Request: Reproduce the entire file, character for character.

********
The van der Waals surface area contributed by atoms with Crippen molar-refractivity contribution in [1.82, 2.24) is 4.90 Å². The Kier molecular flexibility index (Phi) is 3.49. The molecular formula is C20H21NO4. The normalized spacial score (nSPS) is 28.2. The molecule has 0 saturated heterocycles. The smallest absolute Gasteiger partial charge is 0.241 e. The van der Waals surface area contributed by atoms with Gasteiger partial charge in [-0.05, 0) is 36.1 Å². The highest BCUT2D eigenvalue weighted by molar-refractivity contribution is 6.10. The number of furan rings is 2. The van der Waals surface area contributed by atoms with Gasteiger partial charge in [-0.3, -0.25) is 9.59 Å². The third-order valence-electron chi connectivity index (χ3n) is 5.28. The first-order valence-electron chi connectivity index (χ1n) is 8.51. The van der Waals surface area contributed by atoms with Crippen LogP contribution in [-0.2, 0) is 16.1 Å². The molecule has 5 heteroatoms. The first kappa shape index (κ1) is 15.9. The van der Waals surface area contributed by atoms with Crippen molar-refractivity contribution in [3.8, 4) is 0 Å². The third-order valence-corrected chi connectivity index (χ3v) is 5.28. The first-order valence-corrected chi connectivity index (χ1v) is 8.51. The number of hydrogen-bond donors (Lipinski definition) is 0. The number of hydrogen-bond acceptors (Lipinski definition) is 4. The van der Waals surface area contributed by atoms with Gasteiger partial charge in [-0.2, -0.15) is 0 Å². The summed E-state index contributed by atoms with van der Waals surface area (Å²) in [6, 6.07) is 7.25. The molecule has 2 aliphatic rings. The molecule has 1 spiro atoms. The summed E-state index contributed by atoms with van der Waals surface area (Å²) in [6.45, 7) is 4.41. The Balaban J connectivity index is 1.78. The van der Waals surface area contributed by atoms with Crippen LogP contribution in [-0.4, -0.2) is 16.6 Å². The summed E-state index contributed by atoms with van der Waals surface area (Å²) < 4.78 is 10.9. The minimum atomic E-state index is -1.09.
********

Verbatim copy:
The van der Waals surface area contributed by atoms with Crippen molar-refractivity contribution in [1.82, 2.24) is 4.90 Å². The Kier molecular flexibility index (Phi) is 3.49. The molecular formula is C20H21NO4. The normalized spacial score (nSPS) is 28.2. The molecule has 0 saturated heterocycles. The smallest absolute Gasteiger partial charge is 0.241 e. The van der Waals surface area contributed by atoms with Gasteiger partial charge in [-0.05, 0) is 36.1 Å². The highest BCUT2D eigenvalue weighted by molar-refractivity contribution is 6.10. The number of furan rings is 2. The van der Waals surface area contributed by atoms with Gasteiger partial charge in [-0.3, -0.25) is 9.59 Å². The third-order valence-electron chi connectivity index (χ3n) is 5.28. The first-order valence-electron chi connectivity index (χ1n) is 8.51. The van der Waals surface area contributed by atoms with Crippen LogP contribution in [-0.2, 0) is 16.1 Å². The molecule has 5 heteroatoms. The first kappa shape index (κ1) is 15.9. The van der Waals surface area contributed by atoms with Crippen molar-refractivity contribution in [3.8, 4) is 0 Å². The third-order valence-corrected chi connectivity index (χ3v) is 5.28. The first-order valence-corrected chi connectivity index (χ1v) is 8.51. The number of hydrogen-bond donors (Lipinski definition) is 0. The number of hydrogen-bond acceptors (Lipinski definition) is 4. The van der Waals surface area contributed by atoms with Gasteiger partial charge in [-0.2, -0.15) is 0 Å². The summed E-state index contributed by atoms with van der Waals surface area (Å²) in [6, 6.07) is 7.25. The molecule has 2 aliphatic rings. The molecule has 1 spiro atoms. The summed E-state index contributed by atoms with van der Waals surface area (Å²) in [6.45, 7) is 4.41. The Balaban J connectivity index is 1.78. The van der Waals surface area contributed by atoms with Crippen LogP contribution in [-0.4, -0.2) is 16.6 Å². The summed E-state index contributed by atoms with van der Waals surface area (Å²) < 4.78 is 10.9. The minimum atomic E-state index is -1.09.